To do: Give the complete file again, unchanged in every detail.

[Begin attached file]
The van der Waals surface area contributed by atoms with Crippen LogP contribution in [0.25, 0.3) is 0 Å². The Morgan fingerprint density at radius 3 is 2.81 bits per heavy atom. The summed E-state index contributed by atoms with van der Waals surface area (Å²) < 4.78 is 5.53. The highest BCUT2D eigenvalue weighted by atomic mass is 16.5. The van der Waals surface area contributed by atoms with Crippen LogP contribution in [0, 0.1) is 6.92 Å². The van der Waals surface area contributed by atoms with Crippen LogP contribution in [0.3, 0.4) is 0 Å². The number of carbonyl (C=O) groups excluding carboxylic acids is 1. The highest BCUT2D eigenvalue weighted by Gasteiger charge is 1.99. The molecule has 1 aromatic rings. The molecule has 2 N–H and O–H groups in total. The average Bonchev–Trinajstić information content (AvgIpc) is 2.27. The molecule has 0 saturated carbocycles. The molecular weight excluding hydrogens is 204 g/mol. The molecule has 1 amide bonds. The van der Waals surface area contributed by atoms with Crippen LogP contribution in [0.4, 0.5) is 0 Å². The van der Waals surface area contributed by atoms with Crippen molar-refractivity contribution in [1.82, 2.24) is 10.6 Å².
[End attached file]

The van der Waals surface area contributed by atoms with Crippen LogP contribution in [0.25, 0.3) is 0 Å². The Morgan fingerprint density at radius 3 is 2.81 bits per heavy atom. The summed E-state index contributed by atoms with van der Waals surface area (Å²) < 4.78 is 5.53. The highest BCUT2D eigenvalue weighted by atomic mass is 16.5. The van der Waals surface area contributed by atoms with Crippen LogP contribution in [0, 0.1) is 6.92 Å². The van der Waals surface area contributed by atoms with Crippen LogP contribution in [0.3, 0.4) is 0 Å². The number of carbonyl (C=O) groups excluding carboxylic acids is 1. The highest BCUT2D eigenvalue weighted by Gasteiger charge is 1.99. The molecule has 1 aromatic rings. The molecule has 2 N–H and O–H groups in total. The average Bonchev–Trinajstić information content (AvgIpc) is 2.27. The molecule has 0 saturated carbocycles. The molecular weight excluding hydrogens is 204 g/mol. The molecule has 1 amide bonds. The van der Waals surface area contributed by atoms with Crippen LogP contribution in [0.4, 0.5) is 0 Å². The van der Waals surface area contributed by atoms with Crippen molar-refractivity contribution in [1.82, 2.24) is 10.6 Å².